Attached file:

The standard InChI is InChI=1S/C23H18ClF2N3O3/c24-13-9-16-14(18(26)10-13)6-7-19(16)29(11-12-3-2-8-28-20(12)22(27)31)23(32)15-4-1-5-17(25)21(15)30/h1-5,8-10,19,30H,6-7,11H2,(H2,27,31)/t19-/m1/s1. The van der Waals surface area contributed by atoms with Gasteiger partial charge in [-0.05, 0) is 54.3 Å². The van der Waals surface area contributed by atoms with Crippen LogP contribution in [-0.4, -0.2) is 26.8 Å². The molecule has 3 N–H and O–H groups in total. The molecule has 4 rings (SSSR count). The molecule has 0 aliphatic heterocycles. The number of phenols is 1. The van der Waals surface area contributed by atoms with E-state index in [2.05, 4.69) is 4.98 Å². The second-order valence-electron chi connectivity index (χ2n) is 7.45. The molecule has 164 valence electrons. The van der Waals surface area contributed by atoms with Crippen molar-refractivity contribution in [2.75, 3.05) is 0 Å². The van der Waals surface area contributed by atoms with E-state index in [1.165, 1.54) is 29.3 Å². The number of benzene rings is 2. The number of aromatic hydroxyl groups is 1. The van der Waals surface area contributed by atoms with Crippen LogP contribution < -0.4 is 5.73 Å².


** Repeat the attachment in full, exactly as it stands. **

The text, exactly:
The standard InChI is InChI=1S/C23H18ClF2N3O3/c24-13-9-16-14(18(26)10-13)6-7-19(16)29(11-12-3-2-8-28-20(12)22(27)31)23(32)15-4-1-5-17(25)21(15)30/h1-5,8-10,19,30H,6-7,11H2,(H2,27,31)/t19-/m1/s1. The van der Waals surface area contributed by atoms with Gasteiger partial charge in [-0.05, 0) is 54.3 Å². The van der Waals surface area contributed by atoms with Crippen LogP contribution in [-0.4, -0.2) is 26.8 Å². The molecule has 3 N–H and O–H groups in total. The molecule has 4 rings (SSSR count). The molecule has 0 aliphatic heterocycles. The number of phenols is 1. The van der Waals surface area contributed by atoms with E-state index in [2.05, 4.69) is 4.98 Å². The second-order valence-electron chi connectivity index (χ2n) is 7.45. The molecule has 164 valence electrons. The van der Waals surface area contributed by atoms with Crippen molar-refractivity contribution in [2.75, 3.05) is 0 Å². The van der Waals surface area contributed by atoms with E-state index in [1.165, 1.54) is 29.3 Å². The number of benzene rings is 2. The number of aromatic hydroxyl groups is 1. The van der Waals surface area contributed by atoms with Crippen LogP contribution < -0.4 is 5.73 Å².